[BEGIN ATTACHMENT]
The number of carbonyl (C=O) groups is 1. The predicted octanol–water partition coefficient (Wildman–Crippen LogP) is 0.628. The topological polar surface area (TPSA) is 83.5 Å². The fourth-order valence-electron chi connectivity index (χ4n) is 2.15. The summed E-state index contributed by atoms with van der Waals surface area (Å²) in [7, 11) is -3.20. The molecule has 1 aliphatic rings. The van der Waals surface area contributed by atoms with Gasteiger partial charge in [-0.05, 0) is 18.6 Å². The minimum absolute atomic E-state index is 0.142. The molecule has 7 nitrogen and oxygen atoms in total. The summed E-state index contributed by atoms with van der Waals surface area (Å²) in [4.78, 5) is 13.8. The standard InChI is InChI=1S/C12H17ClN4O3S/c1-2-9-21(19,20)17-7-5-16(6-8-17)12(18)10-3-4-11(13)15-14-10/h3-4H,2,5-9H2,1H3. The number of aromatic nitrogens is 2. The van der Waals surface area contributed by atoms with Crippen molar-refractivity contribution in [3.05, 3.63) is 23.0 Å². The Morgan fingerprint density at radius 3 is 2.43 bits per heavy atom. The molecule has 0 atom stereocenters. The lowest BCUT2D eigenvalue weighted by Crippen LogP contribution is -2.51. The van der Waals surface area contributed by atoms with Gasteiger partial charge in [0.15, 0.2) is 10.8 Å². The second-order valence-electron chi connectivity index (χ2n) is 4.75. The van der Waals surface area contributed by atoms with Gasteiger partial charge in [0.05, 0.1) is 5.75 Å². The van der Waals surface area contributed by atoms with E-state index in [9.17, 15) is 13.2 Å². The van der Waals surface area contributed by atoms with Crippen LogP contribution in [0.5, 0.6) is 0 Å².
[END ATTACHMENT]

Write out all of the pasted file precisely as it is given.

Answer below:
The number of carbonyl (C=O) groups is 1. The predicted octanol–water partition coefficient (Wildman–Crippen LogP) is 0.628. The topological polar surface area (TPSA) is 83.5 Å². The fourth-order valence-electron chi connectivity index (χ4n) is 2.15. The summed E-state index contributed by atoms with van der Waals surface area (Å²) in [7, 11) is -3.20. The molecule has 1 aliphatic rings. The van der Waals surface area contributed by atoms with Gasteiger partial charge in [-0.05, 0) is 18.6 Å². The minimum absolute atomic E-state index is 0.142. The molecule has 7 nitrogen and oxygen atoms in total. The summed E-state index contributed by atoms with van der Waals surface area (Å²) in [4.78, 5) is 13.8. The standard InChI is InChI=1S/C12H17ClN4O3S/c1-2-9-21(19,20)17-7-5-16(6-8-17)12(18)10-3-4-11(13)15-14-10/h3-4H,2,5-9H2,1H3. The number of aromatic nitrogens is 2. The van der Waals surface area contributed by atoms with Crippen molar-refractivity contribution in [3.05, 3.63) is 23.0 Å². The Morgan fingerprint density at radius 3 is 2.43 bits per heavy atom. The molecule has 0 atom stereocenters. The lowest BCUT2D eigenvalue weighted by Crippen LogP contribution is -2.51. The van der Waals surface area contributed by atoms with Gasteiger partial charge in [0.15, 0.2) is 10.8 Å². The second-order valence-electron chi connectivity index (χ2n) is 4.75. The van der Waals surface area contributed by atoms with Gasteiger partial charge in [0.05, 0.1) is 5.75 Å². The van der Waals surface area contributed by atoms with E-state index in [9.17, 15) is 13.2 Å². The van der Waals surface area contributed by atoms with Crippen LogP contribution in [0.5, 0.6) is 0 Å².